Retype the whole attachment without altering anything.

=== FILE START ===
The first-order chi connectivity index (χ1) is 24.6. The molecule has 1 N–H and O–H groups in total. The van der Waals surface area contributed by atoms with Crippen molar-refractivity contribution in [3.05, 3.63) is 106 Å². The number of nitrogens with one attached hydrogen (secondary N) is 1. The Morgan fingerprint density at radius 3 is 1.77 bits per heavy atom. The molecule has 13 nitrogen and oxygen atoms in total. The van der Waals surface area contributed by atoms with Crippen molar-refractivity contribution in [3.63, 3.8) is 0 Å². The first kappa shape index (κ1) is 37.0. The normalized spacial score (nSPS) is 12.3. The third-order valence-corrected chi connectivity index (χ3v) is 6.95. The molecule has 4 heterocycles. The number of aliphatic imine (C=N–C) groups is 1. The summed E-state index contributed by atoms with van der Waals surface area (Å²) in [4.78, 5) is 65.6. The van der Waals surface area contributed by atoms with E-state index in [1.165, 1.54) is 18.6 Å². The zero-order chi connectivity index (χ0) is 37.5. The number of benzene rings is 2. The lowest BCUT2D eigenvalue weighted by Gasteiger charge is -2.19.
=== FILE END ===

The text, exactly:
The first-order chi connectivity index (χ1) is 24.6. The molecule has 1 N–H and O–H groups in total. The van der Waals surface area contributed by atoms with Crippen molar-refractivity contribution in [3.05, 3.63) is 106 Å². The number of nitrogens with one attached hydrogen (secondary N) is 1. The Morgan fingerprint density at radius 3 is 1.77 bits per heavy atom. The molecule has 13 nitrogen and oxygen atoms in total. The van der Waals surface area contributed by atoms with Crippen molar-refractivity contribution in [3.63, 3.8) is 0 Å². The first kappa shape index (κ1) is 37.0. The normalized spacial score (nSPS) is 12.3. The third-order valence-corrected chi connectivity index (χ3v) is 6.95. The molecule has 4 heterocycles. The number of aliphatic imine (C=N–C) groups is 1. The summed E-state index contributed by atoms with van der Waals surface area (Å²) in [4.78, 5) is 65.6. The van der Waals surface area contributed by atoms with E-state index in [1.165, 1.54) is 18.6 Å². The zero-order chi connectivity index (χ0) is 37.5. The number of benzene rings is 2. The lowest BCUT2D eigenvalue weighted by Gasteiger charge is -2.19.